The spending commitments made in relation to health, together with those for police spending (protect the police budget in real terms) and some elements of education (in particular the commitment to allocate £750m over the course of this parliament in the Attainment Fund, and protecting the number of college places), necessarily mean that some unprotected areas of the budget will face particularly acute pressure.
The local government allocation will come under close scrutiny, and we will consider the local government settlement in a companion blog.
The Scottish Government’s capital spending choices
The outlook for the Scottish Government’s capital block grant is more positive. The capital block grant will increase by 6% in 2018/19. And the Scottish Government can now also borrow to support further capital investment. Use of these borrowing powers in full in 2018/19 could take capital spending back to levels not seen since the historic high of 2010/11, when capital investment was £3.7bn. Given ongoing economic fragility and low borrowing costs, a convincing case to use these powers could be made. The question is whether there are enough projects in the immediate pipeline for delivery next year.
In the context of business and enterprise support and housing, it will be particularly interesting to see whether the government comes forward with new proposals about how to use the additional ‘Financial Transactions’ spending it was allocated following the UK Budget.
There has been much debate about the role and value of Financial Transactions. Financial Transactions are a specific form of capital spending that can be used to support lending to the private sector. In that way they are different from traditional forms of government resource or capital spending but can still help support new investment in the economy.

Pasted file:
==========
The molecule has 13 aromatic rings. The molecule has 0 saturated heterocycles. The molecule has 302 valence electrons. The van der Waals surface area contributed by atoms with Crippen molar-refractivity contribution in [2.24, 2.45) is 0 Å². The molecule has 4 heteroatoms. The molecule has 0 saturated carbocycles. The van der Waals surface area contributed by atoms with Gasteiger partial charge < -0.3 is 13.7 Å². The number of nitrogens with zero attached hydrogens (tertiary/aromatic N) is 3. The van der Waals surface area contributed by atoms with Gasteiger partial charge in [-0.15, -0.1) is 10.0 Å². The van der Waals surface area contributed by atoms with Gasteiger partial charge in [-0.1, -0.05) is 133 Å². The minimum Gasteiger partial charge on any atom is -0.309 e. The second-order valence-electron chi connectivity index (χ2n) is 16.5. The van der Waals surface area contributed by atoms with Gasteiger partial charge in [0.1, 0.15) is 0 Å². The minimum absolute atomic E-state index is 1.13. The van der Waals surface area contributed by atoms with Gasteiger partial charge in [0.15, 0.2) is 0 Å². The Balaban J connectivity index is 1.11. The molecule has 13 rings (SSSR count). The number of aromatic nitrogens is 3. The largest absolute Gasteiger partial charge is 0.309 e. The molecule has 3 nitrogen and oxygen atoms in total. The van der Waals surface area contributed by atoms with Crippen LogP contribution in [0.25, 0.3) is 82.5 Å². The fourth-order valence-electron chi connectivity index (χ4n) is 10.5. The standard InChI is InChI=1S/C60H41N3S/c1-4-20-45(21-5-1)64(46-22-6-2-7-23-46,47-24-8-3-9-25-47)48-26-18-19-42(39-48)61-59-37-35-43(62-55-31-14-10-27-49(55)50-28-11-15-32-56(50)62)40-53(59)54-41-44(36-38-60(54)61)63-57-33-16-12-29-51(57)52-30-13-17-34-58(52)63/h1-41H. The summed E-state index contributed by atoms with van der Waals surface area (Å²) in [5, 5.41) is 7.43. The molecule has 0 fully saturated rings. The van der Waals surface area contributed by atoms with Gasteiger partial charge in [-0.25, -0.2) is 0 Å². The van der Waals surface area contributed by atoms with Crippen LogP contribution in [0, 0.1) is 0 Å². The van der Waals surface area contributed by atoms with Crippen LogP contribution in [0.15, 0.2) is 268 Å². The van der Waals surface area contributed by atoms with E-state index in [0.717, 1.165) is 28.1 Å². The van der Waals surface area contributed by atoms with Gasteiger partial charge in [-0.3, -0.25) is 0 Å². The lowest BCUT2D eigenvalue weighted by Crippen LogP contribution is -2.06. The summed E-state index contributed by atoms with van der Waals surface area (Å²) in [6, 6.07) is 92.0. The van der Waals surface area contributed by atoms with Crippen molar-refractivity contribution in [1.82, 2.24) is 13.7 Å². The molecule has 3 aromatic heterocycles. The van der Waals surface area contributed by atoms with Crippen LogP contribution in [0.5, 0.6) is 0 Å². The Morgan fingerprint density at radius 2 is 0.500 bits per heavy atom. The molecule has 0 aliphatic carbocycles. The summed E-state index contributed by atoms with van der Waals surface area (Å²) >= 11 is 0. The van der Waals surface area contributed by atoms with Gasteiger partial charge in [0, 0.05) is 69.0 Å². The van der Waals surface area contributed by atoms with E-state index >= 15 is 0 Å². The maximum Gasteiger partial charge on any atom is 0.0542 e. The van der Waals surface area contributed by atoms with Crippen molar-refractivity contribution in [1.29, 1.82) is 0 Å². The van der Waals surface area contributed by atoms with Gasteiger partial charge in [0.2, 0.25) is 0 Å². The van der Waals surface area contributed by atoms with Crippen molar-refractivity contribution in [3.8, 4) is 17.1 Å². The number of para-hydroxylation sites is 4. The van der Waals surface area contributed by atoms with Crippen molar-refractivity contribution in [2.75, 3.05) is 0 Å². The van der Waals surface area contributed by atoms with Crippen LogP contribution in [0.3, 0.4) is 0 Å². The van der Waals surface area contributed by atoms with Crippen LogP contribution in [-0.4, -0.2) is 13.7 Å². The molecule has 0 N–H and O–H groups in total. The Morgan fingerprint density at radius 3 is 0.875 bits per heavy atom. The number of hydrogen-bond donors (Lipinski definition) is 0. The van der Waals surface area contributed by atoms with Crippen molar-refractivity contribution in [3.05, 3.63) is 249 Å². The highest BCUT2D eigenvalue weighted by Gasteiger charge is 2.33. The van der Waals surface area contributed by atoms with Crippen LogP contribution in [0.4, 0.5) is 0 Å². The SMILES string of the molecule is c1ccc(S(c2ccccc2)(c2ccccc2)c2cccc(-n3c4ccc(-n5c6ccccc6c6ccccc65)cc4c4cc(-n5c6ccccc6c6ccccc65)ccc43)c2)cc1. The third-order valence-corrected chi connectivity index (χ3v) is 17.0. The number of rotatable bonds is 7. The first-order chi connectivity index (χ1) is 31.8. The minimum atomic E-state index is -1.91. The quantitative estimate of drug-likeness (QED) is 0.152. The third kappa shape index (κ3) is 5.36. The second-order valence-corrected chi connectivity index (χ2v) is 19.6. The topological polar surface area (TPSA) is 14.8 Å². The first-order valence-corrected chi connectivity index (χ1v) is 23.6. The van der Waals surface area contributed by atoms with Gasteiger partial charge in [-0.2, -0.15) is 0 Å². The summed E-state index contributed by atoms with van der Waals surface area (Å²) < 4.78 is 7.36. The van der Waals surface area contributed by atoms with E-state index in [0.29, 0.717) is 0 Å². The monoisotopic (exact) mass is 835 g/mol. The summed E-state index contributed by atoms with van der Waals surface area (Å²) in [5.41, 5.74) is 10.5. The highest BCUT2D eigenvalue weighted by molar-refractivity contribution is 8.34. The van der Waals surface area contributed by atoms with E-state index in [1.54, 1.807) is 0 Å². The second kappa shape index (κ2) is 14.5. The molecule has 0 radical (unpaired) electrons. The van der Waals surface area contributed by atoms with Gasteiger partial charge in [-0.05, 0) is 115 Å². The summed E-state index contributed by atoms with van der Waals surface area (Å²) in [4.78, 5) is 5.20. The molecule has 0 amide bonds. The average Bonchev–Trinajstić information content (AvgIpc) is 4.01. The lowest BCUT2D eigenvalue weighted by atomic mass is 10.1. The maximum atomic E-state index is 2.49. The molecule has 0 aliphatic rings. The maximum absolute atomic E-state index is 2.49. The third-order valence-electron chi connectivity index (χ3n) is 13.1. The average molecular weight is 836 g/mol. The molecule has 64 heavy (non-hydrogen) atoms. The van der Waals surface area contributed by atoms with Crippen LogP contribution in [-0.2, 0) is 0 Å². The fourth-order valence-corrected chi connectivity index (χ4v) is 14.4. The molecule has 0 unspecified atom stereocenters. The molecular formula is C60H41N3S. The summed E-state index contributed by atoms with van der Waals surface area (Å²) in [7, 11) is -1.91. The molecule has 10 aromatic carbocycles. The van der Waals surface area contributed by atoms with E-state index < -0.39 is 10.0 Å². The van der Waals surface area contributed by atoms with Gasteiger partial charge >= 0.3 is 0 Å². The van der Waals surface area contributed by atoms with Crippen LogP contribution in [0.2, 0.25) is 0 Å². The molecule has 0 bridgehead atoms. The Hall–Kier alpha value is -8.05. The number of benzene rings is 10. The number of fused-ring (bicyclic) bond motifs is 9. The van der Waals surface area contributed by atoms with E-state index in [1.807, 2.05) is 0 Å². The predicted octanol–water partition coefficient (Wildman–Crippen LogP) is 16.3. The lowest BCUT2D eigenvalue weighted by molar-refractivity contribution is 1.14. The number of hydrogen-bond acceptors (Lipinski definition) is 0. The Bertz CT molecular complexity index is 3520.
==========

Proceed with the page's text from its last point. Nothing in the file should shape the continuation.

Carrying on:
In recent years the majority of Scottish Government Financial Transactions expenditure has supported the Help to Buy programme (where the Scottish Government takes an equity stake in a new build property, repayable by the house buyer at any point with no interest). But Financial Transactions are also used to provide loans to businesses in relation to energy efficiency schemes and some loan support to SMEs, rural businesses and farmers. It seems unlikely that demand for Help to Buy in Scotland is sufficient in its current form to absorb the almost £500m of Financial Transactions allocation in 2018/19, so new proposals for use of these funds is required.
A technical point to look out for on Budget day is how spending lines for individual spending areas are presented. The Scottish Budget tends to present spending for resource and capital combined into one line. With a rising capital budget, it is possible that relatively less positive resource budget settlements are disguised somewhat by higher capital spend and announcement of new capital projects. Capital spending is of course welcome, but it doesn’t in itself ease pressures facing organisations in meeting their day-to-day commitments.
Bear in mind too that year-to-year changes in allocations to individual portfolios will often be presented in cash terms; but what is arguable more important is how budgets are evolving in real (i.e. inflation-adjusted) terms.
So its possible that Mr. Mackay will present a budget that is rising by £700m in cash terms (the resource block grant is increasing just under £200m in cash which could be augmented by £2-300m as a result of tax policy changes, and the capital budget is increasing just over £200m). But an important question to ask will be how these total cash terms increases translate into real terms resource allocations – once capital is taken out and account is made of inflation.
So Budget 2018/19 poses many challenges and difficult questions. Remember that the politics of minority government means that the Budget published on the 14th is likely to undergo various tweaks and amendments as the government navigates the budget bill through the various legislative stages.
What remains unclear is the extent to which the budget document will give a sense of the government’s budgetary priorities in 2019/20 and even beyond. Uncertainties about the ‘parliamentary arithmetic’ will no doubt be rolled out to explain why little if any detail can be attached to plans beyond 2018/19 itself. But after single year budgets in 2016/17 and 2017/18, there is a danger that annual budget decisions are taken in a vacuum from the longer term context that should be informing the budget planning process.